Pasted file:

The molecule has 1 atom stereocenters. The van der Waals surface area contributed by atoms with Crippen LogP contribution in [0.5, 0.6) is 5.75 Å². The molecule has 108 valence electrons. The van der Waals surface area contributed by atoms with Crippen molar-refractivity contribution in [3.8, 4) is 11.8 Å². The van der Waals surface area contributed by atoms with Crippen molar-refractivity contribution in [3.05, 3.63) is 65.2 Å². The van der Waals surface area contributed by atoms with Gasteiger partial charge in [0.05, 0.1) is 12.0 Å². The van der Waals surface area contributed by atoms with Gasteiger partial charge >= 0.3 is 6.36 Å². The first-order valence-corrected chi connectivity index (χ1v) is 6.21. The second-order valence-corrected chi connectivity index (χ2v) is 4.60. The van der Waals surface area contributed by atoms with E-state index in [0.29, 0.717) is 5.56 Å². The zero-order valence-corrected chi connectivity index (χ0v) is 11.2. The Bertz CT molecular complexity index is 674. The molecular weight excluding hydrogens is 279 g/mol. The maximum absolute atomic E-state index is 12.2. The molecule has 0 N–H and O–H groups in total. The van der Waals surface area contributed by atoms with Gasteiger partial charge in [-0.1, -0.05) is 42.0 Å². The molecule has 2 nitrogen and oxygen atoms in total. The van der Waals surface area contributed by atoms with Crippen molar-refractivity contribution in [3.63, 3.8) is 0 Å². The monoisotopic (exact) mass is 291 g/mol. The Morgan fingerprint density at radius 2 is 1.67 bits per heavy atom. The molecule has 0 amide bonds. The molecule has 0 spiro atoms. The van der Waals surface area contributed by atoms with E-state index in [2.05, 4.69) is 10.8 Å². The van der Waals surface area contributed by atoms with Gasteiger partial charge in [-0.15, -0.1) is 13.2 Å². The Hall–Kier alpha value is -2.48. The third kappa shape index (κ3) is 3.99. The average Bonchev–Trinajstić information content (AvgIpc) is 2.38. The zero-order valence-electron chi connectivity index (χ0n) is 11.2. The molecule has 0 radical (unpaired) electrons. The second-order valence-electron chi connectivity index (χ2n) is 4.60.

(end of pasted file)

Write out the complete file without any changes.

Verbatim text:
The molecule has 1 atom stereocenters. The van der Waals surface area contributed by atoms with Crippen LogP contribution in [0.5, 0.6) is 5.75 Å². The molecule has 108 valence electrons. The van der Waals surface area contributed by atoms with Crippen molar-refractivity contribution in [3.8, 4) is 11.8 Å². The van der Waals surface area contributed by atoms with Crippen molar-refractivity contribution in [3.05, 3.63) is 65.2 Å². The van der Waals surface area contributed by atoms with Gasteiger partial charge in [0.05, 0.1) is 12.0 Å². The van der Waals surface area contributed by atoms with Gasteiger partial charge >= 0.3 is 6.36 Å². The first-order valence-corrected chi connectivity index (χ1v) is 6.21. The second-order valence-corrected chi connectivity index (χ2v) is 4.60. The van der Waals surface area contributed by atoms with E-state index in [0.29, 0.717) is 5.56 Å². The zero-order valence-corrected chi connectivity index (χ0v) is 11.2. The Bertz CT molecular complexity index is 674. The molecular weight excluding hydrogens is 279 g/mol. The maximum absolute atomic E-state index is 12.2. The molecule has 0 N–H and O–H groups in total. The van der Waals surface area contributed by atoms with Gasteiger partial charge in [-0.1, -0.05) is 42.0 Å². The molecule has 2 nitrogen and oxygen atoms in total. The van der Waals surface area contributed by atoms with Crippen molar-refractivity contribution in [3.63, 3.8) is 0 Å². The monoisotopic (exact) mass is 291 g/mol. The Morgan fingerprint density at radius 2 is 1.67 bits per heavy atom. The molecule has 0 amide bonds. The molecule has 0 spiro atoms. The van der Waals surface area contributed by atoms with E-state index in [2.05, 4.69) is 10.8 Å². The van der Waals surface area contributed by atoms with Gasteiger partial charge in [-0.15, -0.1) is 13.2 Å². The Hall–Kier alpha value is -2.48. The third kappa shape index (κ3) is 3.99. The average Bonchev–Trinajstić information content (AvgIpc) is 2.38. The zero-order valence-electron chi connectivity index (χ0n) is 11.2. The molecule has 0 radical (unpaired) electrons. The second-order valence-electron chi connectivity index (χ2n) is 4.60.